As most of us will be gathering around our fireplaces with our families for the holidays, we wanted to add another style of fireplaces to our series on fireplace design. As you’re enjoy the warm glow of your fire, we hope you’ll also enjoy this look at the Arts and Crafts style!

Fireplaces played a pivotal role in Arts and Crafts design. The architectural era known as the Arts and Crafts Movement which began in 1860 Britain was incited by 19th century artisans who were tired of the overwrought extravagance of the Victorian Era as well as the sometimes-shoddy products brought by industrialism that felt disconnected from art and nature. Arts and Crafts proponents, therefore, focused on reverting back to the authenticity of traditional craftsmanship and the natural beauty of local materials found in nature.

Led by artisans Gustav Stickley and William Morris, the movement was driven by specific design guidelines, which greatly influenced Frank Lloyd Wright’s work. In fact, the style was defined not only by a clear set of parameters that ensured good design but “an entire canon of beliefs,” as design writer Lisa Frederick put it. Simple forms, clean lines and tapered columns, for instance, were three of these rigid design statutes. While some machinery manufacturing was later used to get these designs to the general public at a reasonable price, the Arts and Crafts movement reflected a return to medieval methods of production, mainly handmade and handcrafted designs.

The Arts and Crafts movement was the era of the quartered tile pattern fireplace. Various sizes of partially vitrified bricks called clinker bricks were the second most popular material next to tiles, and they were often laid conventionally or vertically and sometimes even in a herringbone pattern. Many fireplaces were trimmed in blocky ashlar stones or native river rock, and some were constructed with more refined materials such as dressed stone or scenic art tiles.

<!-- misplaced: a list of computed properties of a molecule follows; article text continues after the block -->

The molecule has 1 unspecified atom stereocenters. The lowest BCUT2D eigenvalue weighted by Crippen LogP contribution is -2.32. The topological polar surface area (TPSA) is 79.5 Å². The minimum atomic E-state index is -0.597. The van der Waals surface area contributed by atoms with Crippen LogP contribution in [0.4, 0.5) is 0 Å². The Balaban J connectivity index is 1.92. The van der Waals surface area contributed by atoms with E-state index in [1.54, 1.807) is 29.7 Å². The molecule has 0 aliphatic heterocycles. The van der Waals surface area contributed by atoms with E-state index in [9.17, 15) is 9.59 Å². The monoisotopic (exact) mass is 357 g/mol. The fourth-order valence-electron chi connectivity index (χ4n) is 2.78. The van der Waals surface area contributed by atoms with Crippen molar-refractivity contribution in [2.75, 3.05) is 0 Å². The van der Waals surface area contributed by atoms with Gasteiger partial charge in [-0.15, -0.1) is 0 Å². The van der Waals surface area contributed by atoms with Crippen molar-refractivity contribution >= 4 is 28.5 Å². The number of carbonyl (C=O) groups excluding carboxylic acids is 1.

Fireplaces were large and often including handmade beaten copper inserts and Middle Age design elements such as hoods and inglenooks. Nature motifs were also very popular and often included birds, blossoms and fruit, but abstract patterns and carvings were limited to thin borders. As one historian notes, “These Fireplaces were often found in ‘stockbroker belt’ semi detached houses of the period, typically the half-timbered Mock Tudor properties many of which had heraldic decorative themes.” The decorative designs associated with Charles Rennie Macintosh and characteristic of Art Nouveau began to appear in later Arts and Crafts designs.

Be it Victorian, Edwardian, Arts and Crafts or another architectural period, TMS Architects can help you restore and renovate your historical home or building to honor its original story and character while enhancing it with modern comforts and luxuries. Visit our website today to learn more about how we can help you achieve the home of your dreams!

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